Feb 112011

Groupon - too sensitive to ridiculous protest

Whether it be due to their outrageous cost, or the huge audience that watches them, making television advertisements to show on the Super Bowl represents one of the highest stakes biggest challenges for corporations and their advertising agencies.

A 30 second Super Bowl ad in 2011 cost about $3 million to show, and it probably had over a $1 million budget to produce.  Add other fees, agency charges, and whatever else, and these ads are running easily $5 million.

But in return, advertisers get an audience of (in 2011) 110 million viewers, and the massive prestige associated with being a Super Bowl advertiser.

The objective is to make an ad that ‘goes viral’ – an ad that people talk about and remember, and the way to do it is to make an ad that is unusual, distinctive, humorous, and even perhaps a bit controversial.

The hype (and reality) of Super Bowl advertising is such that there are even websites out there dedicated to collections of Super Bowl ads, trivia, discussions, and everything else imaginable.

This year saw a series of three Super Bowl advertisements for a startup web company, ‘Groupon’.  This company sells you discount coupons for local businesses, and they are currently one of the ‘hot’ new dot com companies, particularly after having turned down a buy-out offer from Google, who offered them an extraordinary $6 billion for their company in December 2010.

Why not have a look at one, two, or all three of their Super Bowl ads before reading on the rest of this commentary so you can form your own opinion before reading on.  Here they are :

Groupon Tibet Superbowl Ad

Groupon Rainforest Super Bowl ad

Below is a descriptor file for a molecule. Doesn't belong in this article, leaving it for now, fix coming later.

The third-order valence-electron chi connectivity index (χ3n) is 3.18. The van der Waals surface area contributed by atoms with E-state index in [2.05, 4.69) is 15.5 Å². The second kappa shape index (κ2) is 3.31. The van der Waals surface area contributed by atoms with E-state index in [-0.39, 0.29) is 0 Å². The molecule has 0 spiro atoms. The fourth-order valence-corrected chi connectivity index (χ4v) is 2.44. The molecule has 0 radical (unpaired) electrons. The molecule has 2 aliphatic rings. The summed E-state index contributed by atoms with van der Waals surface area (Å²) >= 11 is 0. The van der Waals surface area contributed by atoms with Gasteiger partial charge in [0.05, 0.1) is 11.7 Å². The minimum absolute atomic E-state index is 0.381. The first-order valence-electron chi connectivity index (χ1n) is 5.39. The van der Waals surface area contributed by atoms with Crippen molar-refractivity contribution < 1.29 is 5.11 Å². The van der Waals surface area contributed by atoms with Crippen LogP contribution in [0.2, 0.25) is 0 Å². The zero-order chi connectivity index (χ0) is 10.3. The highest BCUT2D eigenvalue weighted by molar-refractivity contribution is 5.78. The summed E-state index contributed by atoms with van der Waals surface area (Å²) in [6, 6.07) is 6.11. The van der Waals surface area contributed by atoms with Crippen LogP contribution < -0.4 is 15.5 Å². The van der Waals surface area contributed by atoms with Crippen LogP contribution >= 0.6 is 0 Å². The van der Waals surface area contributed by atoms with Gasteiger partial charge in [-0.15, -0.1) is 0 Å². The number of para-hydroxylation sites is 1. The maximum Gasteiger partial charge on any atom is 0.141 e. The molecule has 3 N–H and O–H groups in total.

Groupon Whales Super Bowl Ad

So, what do you think?  A bit cheesy, perhaps?  But otherwise inoffensive and generally unremarkable?

Actually, what I first thought was that they were maladroit attempts at political correctness, first getting a big name star to pay some lipservice to a ‘social issue’ that liberals get all stressed about, then offering a way to save money on something which was slightly amusingly related.

But offensive?  Should they be pulled from subsequent repeat playings?  Not in a million years.

However, the more gentle and easily upset delicate souls in our country – the ones who might be gentle and easily upset, but who then are not at all gentle in their demands for the world to change and conform to their own special view of what is right and proper – disagree with me (yet again).

The world's tiniest violin?

It seems that Groupon suffered from lots of criticism that these ads were ‘making light of the plight’ of the three subjects featured.  Time to play a tune on my tiny violin, I think.

And so, as a result, Groupon is now pulling their ads and apologizing profusely to anyone and everyone who imagines they may have been offended by the advertisements (see article).  I’m not sure who are the bigger fools – those who managed to be offended, or Groupon for capitulating to their demands.

Now, for sure, this isn’t a First Amendment issue, at least not directly, per se.  But it gets perilously close, because what we have here is a pressure group of people who imagine they are offended by something and then successfully demand a company change its promotion to conform with their specific view of what is right and proper.

Freedom includes the freedom to be offensive, and freedom requires us to accept the risk of sometimes taking offense at something we encounter.  And that wonderful liberal construct – the multicultural society – surely requires us to accept and allow different groups to act in ways they choose, without seeking to censor or silence them.

But, as we all know, ‘multi-cultural’ is code for ‘we must embrace un-American views while not requiring people to consider pro-American concepts at all’; we must hide American flags but welcome Mexican ones, etc.

Most of all, what happened to our sense of humor, and our ability to laugh at things rather than become grievously offended by them?